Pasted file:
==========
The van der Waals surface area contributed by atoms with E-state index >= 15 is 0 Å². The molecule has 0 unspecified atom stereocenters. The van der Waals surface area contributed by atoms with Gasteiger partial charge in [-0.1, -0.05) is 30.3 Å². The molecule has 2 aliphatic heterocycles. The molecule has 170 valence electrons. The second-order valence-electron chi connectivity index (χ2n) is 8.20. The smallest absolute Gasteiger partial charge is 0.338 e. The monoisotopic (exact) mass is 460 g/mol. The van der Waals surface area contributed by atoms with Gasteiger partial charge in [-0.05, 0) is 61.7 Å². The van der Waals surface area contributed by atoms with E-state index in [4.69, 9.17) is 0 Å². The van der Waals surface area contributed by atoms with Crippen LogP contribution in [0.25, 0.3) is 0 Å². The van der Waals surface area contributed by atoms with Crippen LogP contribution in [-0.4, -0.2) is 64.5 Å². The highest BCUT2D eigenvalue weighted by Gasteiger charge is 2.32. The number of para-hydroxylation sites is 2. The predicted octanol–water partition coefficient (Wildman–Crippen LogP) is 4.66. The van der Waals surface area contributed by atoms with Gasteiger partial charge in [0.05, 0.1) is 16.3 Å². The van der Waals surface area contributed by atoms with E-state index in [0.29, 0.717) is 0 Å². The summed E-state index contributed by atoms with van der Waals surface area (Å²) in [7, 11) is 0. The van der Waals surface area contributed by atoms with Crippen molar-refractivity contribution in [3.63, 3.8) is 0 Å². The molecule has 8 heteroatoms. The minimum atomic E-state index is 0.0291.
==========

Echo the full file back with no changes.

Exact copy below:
The van der Waals surface area contributed by atoms with E-state index >= 15 is 0 Å². The molecule has 0 unspecified atom stereocenters. The van der Waals surface area contributed by atoms with Gasteiger partial charge in [-0.1, -0.05) is 30.3 Å². The molecule has 2 aliphatic heterocycles. The molecule has 170 valence electrons. The second-order valence-electron chi connectivity index (χ2n) is 8.20. The smallest absolute Gasteiger partial charge is 0.338 e. The monoisotopic (exact) mass is 460 g/mol. The van der Waals surface area contributed by atoms with Gasteiger partial charge in [-0.05, 0) is 61.7 Å². The van der Waals surface area contributed by atoms with E-state index in [4.69, 9.17) is 0 Å². The van der Waals surface area contributed by atoms with Crippen LogP contribution in [0.25, 0.3) is 0 Å². The van der Waals surface area contributed by atoms with Crippen LogP contribution in [-0.4, -0.2) is 64.5 Å². The highest BCUT2D eigenvalue weighted by Gasteiger charge is 2.32. The number of para-hydroxylation sites is 2. The predicted octanol–water partition coefficient (Wildman–Crippen LogP) is 4.66. The van der Waals surface area contributed by atoms with Gasteiger partial charge in [0.05, 0.1) is 16.3 Å². The van der Waals surface area contributed by atoms with E-state index in [0.29, 0.717) is 0 Å². The summed E-state index contributed by atoms with van der Waals surface area (Å²) in [7, 11) is 0. The van der Waals surface area contributed by atoms with Crippen molar-refractivity contribution in [3.63, 3.8) is 0 Å². The molecule has 8 heteroatoms. The minimum atomic E-state index is 0.0291.